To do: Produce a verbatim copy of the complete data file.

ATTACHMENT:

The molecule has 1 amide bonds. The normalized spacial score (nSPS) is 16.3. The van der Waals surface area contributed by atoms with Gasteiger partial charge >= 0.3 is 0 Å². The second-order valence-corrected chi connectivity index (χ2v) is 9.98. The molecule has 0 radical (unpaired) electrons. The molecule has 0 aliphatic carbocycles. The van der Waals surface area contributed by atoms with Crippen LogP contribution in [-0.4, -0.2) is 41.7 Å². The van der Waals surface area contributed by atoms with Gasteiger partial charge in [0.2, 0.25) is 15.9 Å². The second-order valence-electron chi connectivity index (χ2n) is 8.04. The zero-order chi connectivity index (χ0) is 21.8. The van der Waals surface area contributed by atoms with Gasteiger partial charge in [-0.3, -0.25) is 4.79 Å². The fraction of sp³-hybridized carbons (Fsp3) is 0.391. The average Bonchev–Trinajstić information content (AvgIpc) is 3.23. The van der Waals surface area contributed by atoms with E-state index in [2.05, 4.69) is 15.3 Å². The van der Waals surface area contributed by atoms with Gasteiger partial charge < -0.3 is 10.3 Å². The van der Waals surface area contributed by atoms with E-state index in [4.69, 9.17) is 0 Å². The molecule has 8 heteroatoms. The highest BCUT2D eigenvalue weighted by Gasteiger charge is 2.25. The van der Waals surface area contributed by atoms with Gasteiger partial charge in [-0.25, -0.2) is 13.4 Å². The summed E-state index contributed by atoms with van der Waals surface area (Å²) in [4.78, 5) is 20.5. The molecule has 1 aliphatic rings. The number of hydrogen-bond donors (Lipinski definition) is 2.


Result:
The molecule has 1 amide bonds. The normalized spacial score (nSPS) is 16.3. The van der Waals surface area contributed by atoms with Gasteiger partial charge >= 0.3 is 0 Å². The second-order valence-corrected chi connectivity index (χ2v) is 9.98. The molecule has 0 radical (unpaired) electrons. The molecule has 0 aliphatic carbocycles. The van der Waals surface area contributed by atoms with Crippen LogP contribution in [-0.4, -0.2) is 41.7 Å². The van der Waals surface area contributed by atoms with Gasteiger partial charge in [0.2, 0.25) is 15.9 Å². The second-order valence-electron chi connectivity index (χ2n) is 8.04. The zero-order chi connectivity index (χ0) is 21.8. The van der Waals surface area contributed by atoms with Gasteiger partial charge in [-0.3, -0.25) is 4.79 Å². The fraction of sp³-hybridized carbons (Fsp3) is 0.391. The average Bonchev–Trinajstić information content (AvgIpc) is 3.23. The van der Waals surface area contributed by atoms with E-state index in [2.05, 4.69) is 15.3 Å². The van der Waals surface area contributed by atoms with Gasteiger partial charge < -0.3 is 10.3 Å². The van der Waals surface area contributed by atoms with E-state index in [4.69, 9.17) is 0 Å². The molecule has 8 heteroatoms. The highest BCUT2D eigenvalue weighted by Gasteiger charge is 2.25. The van der Waals surface area contributed by atoms with Gasteiger partial charge in [-0.25, -0.2) is 13.4 Å². The summed E-state index contributed by atoms with van der Waals surface area (Å²) in [4.78, 5) is 20.5. The molecule has 1 aliphatic rings. The number of hydrogen-bond donors (Lipinski definition) is 2.